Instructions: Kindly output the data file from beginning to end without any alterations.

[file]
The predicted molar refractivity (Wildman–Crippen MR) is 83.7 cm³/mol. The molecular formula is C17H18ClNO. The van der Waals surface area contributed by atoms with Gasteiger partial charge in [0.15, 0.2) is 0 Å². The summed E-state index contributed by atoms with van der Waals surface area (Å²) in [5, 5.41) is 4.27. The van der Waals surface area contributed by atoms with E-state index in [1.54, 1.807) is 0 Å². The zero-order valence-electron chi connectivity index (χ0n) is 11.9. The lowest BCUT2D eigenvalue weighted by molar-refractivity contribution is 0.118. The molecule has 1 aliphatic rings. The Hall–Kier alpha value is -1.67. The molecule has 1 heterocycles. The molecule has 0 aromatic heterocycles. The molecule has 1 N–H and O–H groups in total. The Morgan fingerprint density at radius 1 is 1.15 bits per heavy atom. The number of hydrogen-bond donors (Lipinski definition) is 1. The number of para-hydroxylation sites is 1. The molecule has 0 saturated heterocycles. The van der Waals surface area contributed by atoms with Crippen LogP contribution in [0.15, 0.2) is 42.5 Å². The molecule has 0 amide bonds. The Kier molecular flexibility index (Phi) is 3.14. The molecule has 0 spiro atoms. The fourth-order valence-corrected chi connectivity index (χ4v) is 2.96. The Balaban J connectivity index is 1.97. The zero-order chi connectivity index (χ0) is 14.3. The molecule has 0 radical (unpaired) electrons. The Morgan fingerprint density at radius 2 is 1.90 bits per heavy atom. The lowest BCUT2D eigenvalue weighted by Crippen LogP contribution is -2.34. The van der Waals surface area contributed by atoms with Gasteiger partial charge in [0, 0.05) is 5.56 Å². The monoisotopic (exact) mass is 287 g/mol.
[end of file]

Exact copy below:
The predicted molar refractivity (Wildman–Crippen MR) is 83.7 cm³/mol. The molecular formula is C17H18ClNO. The van der Waals surface area contributed by atoms with Gasteiger partial charge in [0.15, 0.2) is 0 Å². The summed E-state index contributed by atoms with van der Waals surface area (Å²) in [5, 5.41) is 4.27. The van der Waals surface area contributed by atoms with E-state index in [1.54, 1.807) is 0 Å². The zero-order valence-electron chi connectivity index (χ0n) is 11.9. The lowest BCUT2D eigenvalue weighted by molar-refractivity contribution is 0.118. The molecule has 1 aliphatic rings. The Hall–Kier alpha value is -1.67. The molecule has 1 heterocycles. The molecule has 0 aromatic heterocycles. The molecule has 1 N–H and O–H groups in total. The Morgan fingerprint density at radius 1 is 1.15 bits per heavy atom. The number of hydrogen-bond donors (Lipinski definition) is 1. The number of para-hydroxylation sites is 1. The molecule has 0 saturated heterocycles. The van der Waals surface area contributed by atoms with Crippen LogP contribution in [0.15, 0.2) is 42.5 Å². The molecule has 0 amide bonds. The Kier molecular flexibility index (Phi) is 3.14. The molecule has 0 spiro atoms. The fourth-order valence-corrected chi connectivity index (χ4v) is 2.96. The Balaban J connectivity index is 1.97. The zero-order chi connectivity index (χ0) is 14.3. The molecule has 0 radical (unpaired) electrons. The Morgan fingerprint density at radius 2 is 1.90 bits per heavy atom. The lowest BCUT2D eigenvalue weighted by Crippen LogP contribution is -2.34. The van der Waals surface area contributed by atoms with Gasteiger partial charge in [0, 0.05) is 5.56 Å². The monoisotopic (exact) mass is 287 g/mol.